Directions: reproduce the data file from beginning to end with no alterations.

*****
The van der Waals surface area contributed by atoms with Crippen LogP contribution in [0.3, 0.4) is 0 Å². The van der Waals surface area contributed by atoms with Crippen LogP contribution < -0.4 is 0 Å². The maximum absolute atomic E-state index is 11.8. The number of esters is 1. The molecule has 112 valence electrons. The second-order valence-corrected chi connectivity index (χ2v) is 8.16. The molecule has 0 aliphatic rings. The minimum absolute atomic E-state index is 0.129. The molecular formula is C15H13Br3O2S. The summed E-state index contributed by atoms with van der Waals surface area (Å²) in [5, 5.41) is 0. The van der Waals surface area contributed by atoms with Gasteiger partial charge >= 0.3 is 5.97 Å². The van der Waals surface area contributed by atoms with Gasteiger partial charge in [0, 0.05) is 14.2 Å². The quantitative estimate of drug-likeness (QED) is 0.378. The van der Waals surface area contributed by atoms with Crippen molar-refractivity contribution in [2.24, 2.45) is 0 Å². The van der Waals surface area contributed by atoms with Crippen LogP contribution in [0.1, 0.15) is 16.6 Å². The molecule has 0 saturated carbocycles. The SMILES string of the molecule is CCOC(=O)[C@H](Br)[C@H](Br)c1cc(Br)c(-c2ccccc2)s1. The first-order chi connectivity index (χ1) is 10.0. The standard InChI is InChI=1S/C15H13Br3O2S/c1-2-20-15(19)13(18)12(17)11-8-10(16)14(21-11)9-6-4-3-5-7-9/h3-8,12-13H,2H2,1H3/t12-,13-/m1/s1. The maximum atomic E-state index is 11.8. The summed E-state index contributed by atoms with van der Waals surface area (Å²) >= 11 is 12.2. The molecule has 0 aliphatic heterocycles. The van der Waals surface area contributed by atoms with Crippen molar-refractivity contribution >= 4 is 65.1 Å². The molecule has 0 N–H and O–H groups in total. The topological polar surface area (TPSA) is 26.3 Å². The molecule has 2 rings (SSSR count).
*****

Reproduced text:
The van der Waals surface area contributed by atoms with Crippen LogP contribution in [0.3, 0.4) is 0 Å². The van der Waals surface area contributed by atoms with Crippen LogP contribution < -0.4 is 0 Å². The maximum absolute atomic E-state index is 11.8. The number of esters is 1. The molecule has 112 valence electrons. The second-order valence-corrected chi connectivity index (χ2v) is 8.16. The molecule has 0 aliphatic rings. The minimum absolute atomic E-state index is 0.129. The molecular formula is C15H13Br3O2S. The summed E-state index contributed by atoms with van der Waals surface area (Å²) in [5, 5.41) is 0. The van der Waals surface area contributed by atoms with Gasteiger partial charge >= 0.3 is 5.97 Å². The van der Waals surface area contributed by atoms with Gasteiger partial charge in [0, 0.05) is 14.2 Å². The quantitative estimate of drug-likeness (QED) is 0.378. The van der Waals surface area contributed by atoms with Crippen molar-refractivity contribution in [2.24, 2.45) is 0 Å². The van der Waals surface area contributed by atoms with Crippen LogP contribution in [0.1, 0.15) is 16.6 Å². The molecule has 0 saturated carbocycles. The SMILES string of the molecule is CCOC(=O)[C@H](Br)[C@H](Br)c1cc(Br)c(-c2ccccc2)s1. The first-order chi connectivity index (χ1) is 10.0. The standard InChI is InChI=1S/C15H13Br3O2S/c1-2-20-15(19)13(18)12(17)11-8-10(16)14(21-11)9-6-4-3-5-7-9/h3-8,12-13H,2H2,1H3/t12-,13-/m1/s1. The maximum atomic E-state index is 11.8. The summed E-state index contributed by atoms with van der Waals surface area (Å²) >= 11 is 12.2. The molecule has 0 aliphatic heterocycles. The van der Waals surface area contributed by atoms with Crippen molar-refractivity contribution >= 4 is 65.1 Å². The molecule has 0 N–H and O–H groups in total. The topological polar surface area (TPSA) is 26.3 Å². The molecule has 2 rings (SSSR count).